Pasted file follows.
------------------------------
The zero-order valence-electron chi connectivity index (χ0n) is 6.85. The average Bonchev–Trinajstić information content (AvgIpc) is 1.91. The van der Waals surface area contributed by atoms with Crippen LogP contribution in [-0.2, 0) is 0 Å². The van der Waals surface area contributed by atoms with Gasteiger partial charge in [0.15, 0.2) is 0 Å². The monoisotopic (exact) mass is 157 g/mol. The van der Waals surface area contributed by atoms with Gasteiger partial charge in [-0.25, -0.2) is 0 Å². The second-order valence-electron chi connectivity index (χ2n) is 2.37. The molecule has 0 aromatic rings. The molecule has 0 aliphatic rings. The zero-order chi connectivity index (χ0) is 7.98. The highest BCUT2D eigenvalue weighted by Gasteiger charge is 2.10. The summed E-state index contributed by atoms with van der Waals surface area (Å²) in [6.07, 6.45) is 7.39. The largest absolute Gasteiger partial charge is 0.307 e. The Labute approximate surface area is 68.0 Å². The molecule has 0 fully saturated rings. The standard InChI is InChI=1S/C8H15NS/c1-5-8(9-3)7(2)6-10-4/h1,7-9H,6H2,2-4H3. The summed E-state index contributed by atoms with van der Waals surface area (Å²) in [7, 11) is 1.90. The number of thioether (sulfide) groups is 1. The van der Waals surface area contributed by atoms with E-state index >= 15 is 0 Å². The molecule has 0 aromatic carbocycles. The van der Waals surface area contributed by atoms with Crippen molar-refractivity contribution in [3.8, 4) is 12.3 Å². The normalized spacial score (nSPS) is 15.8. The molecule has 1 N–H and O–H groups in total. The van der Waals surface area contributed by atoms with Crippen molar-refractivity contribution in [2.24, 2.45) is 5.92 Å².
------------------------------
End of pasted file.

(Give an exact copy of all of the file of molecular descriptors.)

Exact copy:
The zero-order valence-electron chi connectivity index (χ0n) is 6.85. The average Bonchev–Trinajstić information content (AvgIpc) is 1.91. The van der Waals surface area contributed by atoms with Crippen LogP contribution in [-0.2, 0) is 0 Å². The van der Waals surface area contributed by atoms with Gasteiger partial charge in [0.15, 0.2) is 0 Å². The monoisotopic (exact) mass is 157 g/mol. The van der Waals surface area contributed by atoms with Gasteiger partial charge in [-0.25, -0.2) is 0 Å². The second-order valence-electron chi connectivity index (χ2n) is 2.37. The molecule has 0 aromatic rings. The molecule has 0 aliphatic rings. The zero-order chi connectivity index (χ0) is 7.98. The highest BCUT2D eigenvalue weighted by Gasteiger charge is 2.10. The summed E-state index contributed by atoms with van der Waals surface area (Å²) in [6.07, 6.45) is 7.39. The largest absolute Gasteiger partial charge is 0.307 e. The Labute approximate surface area is 68.0 Å². The molecule has 0 fully saturated rings. The standard InChI is InChI=1S/C8H15NS/c1-5-8(9-3)7(2)6-10-4/h1,7-9H,6H2,2-4H3. The summed E-state index contributed by atoms with van der Waals surface area (Å²) in [7, 11) is 1.90. The number of thioether (sulfide) groups is 1. The van der Waals surface area contributed by atoms with E-state index >= 15 is 0 Å². The molecule has 0 aromatic carbocycles. The van der Waals surface area contributed by atoms with Crippen molar-refractivity contribution in [3.8, 4) is 12.3 Å². The normalized spacial score (nSPS) is 15.8. The molecule has 1 N–H and O–H groups in total. The van der Waals surface area contributed by atoms with Crippen molar-refractivity contribution in [2.24, 2.45) is 5.92 Å².